This story is closed for comments.

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  • illsteetblues Sep 9, 2008

    I agree with Canes the drought is over. The political fat cats are in cahoots with the media to keep this fear machine going. They are gonna keep these drought restrictions to raise our water bills and help their friends fledgling water conservation businesses. Its all a scam to cost us money in the hardware store, higher taxes and bigger water bills. Ease the water restrictions or put it in a tanker truck and take it to a county that has a lake that needs it. Don't just let it run off because hey that's just wasteful. I can not wash my car or water my lawn but now all of a sudden we have too much water. There is something rotten in Denmark.

  • FoolOnTheHill Sep 9, 2008

    > Has anyone from UPSTREAM ever actually BEEN DOWNSTREAM when the water gets turned out? We've been flooded before because the precious lake has to be kept at a perfect level....geeze....keep your water for the next "drought" We only get it down here when yall don't want it anyway...

    If you are referring to the flooding from Floyd and Fran then it is a myth that the releases from Falls caused that. It may have exacerbated it, but it didn't cause it.

  • Commentor5 Sep 9, 2008

    "Afternoon storms could add to local lakes"

    Are you sure about this WRAL? I mean, I was SUPPOSED to get tropical storm winds and flooding at my house this past weekend. It didn't happen - don't mislead your viewers with this statement.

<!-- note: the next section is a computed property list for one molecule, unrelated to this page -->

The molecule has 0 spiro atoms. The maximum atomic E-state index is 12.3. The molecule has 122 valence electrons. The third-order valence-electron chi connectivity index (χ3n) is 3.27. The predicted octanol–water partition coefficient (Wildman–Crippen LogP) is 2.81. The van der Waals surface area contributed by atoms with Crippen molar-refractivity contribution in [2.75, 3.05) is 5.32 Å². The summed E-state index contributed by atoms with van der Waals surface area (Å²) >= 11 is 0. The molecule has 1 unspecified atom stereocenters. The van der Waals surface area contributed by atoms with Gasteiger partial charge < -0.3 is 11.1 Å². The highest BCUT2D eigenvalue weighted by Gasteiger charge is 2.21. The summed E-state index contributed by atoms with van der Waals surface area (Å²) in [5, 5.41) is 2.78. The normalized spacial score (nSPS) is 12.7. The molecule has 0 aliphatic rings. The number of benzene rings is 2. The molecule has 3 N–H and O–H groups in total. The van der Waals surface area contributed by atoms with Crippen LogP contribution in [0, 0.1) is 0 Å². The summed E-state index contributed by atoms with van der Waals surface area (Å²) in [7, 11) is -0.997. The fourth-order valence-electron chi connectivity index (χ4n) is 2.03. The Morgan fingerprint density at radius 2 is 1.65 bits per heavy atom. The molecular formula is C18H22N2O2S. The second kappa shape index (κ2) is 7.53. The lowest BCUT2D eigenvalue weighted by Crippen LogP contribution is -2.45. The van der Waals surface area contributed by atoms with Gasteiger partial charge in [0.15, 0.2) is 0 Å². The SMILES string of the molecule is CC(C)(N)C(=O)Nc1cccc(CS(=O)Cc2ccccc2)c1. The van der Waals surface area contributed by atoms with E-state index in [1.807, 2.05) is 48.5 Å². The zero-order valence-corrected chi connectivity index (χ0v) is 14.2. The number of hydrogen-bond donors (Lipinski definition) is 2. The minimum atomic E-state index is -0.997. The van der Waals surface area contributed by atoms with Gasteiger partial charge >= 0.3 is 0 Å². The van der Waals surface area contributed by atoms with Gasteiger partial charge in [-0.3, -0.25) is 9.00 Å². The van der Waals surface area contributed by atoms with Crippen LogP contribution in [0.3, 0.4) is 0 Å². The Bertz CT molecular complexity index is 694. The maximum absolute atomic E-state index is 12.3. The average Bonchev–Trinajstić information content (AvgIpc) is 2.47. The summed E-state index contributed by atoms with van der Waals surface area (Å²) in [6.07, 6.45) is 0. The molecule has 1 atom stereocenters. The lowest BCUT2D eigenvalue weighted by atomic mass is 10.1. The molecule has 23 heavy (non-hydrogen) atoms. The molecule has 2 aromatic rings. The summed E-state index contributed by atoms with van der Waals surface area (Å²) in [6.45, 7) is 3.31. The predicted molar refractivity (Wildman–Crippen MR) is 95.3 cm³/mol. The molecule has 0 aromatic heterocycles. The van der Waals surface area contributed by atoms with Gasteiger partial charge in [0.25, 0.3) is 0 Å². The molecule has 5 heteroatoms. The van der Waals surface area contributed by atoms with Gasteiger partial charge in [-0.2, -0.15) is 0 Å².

• canes017 Sep 9, 2008

    This drought is over. Even if we're still at a "deficit" it is a deficit that started three years ago! If 100 years from now we are still at a 3" deficit dating back to 103 years in the past can it still really be called a deficit? No.

  • bs101fly Sep 9, 2008

    folks, simple, if you want to wash your cars or water your lawns DO IT! No one will do squat about it.
    What do they have, 2 people riding around looking for violators???
    let's release the water, but cry drought and no watering!
    BOO HOO!

  • djofraleigh Sep 9, 2008

    give everyone some money off the water bill in Raleigh and let them wet their yards and wash their cars and siding and sidewalks and driveways, letting the runoff soak into the ground.

  • HonestAb Sep 9, 2008

    Without a drought there is no need for a N.C. Drought Management Advisory Council. I wonder what they will announce on Thursday?

  • familyfour Sep 9, 2008

    "Those rates should not pose a flooding danger to communities downstream."

    Has anyone from UPSTREAM ever actually BEEN DOWNSTREAM when the water gets turned out? We've been flooded before because the precious lake has to be kept at a perfect level....geeze....keep your water for the next "drought"
    We only get it down here when yall don't want it anyway...

  • mocena Sep 9, 2008

    Liberals! Communists! Illegal aliens! Sorry, I just got carried away...

  • veyor Sep 9, 2008

    Water the lawns - add to groundwater level and raise revenue for the city. Let the water go downstream - minor flooding, no addition to groundwater, and no revenue. Boy, that's a hard decision.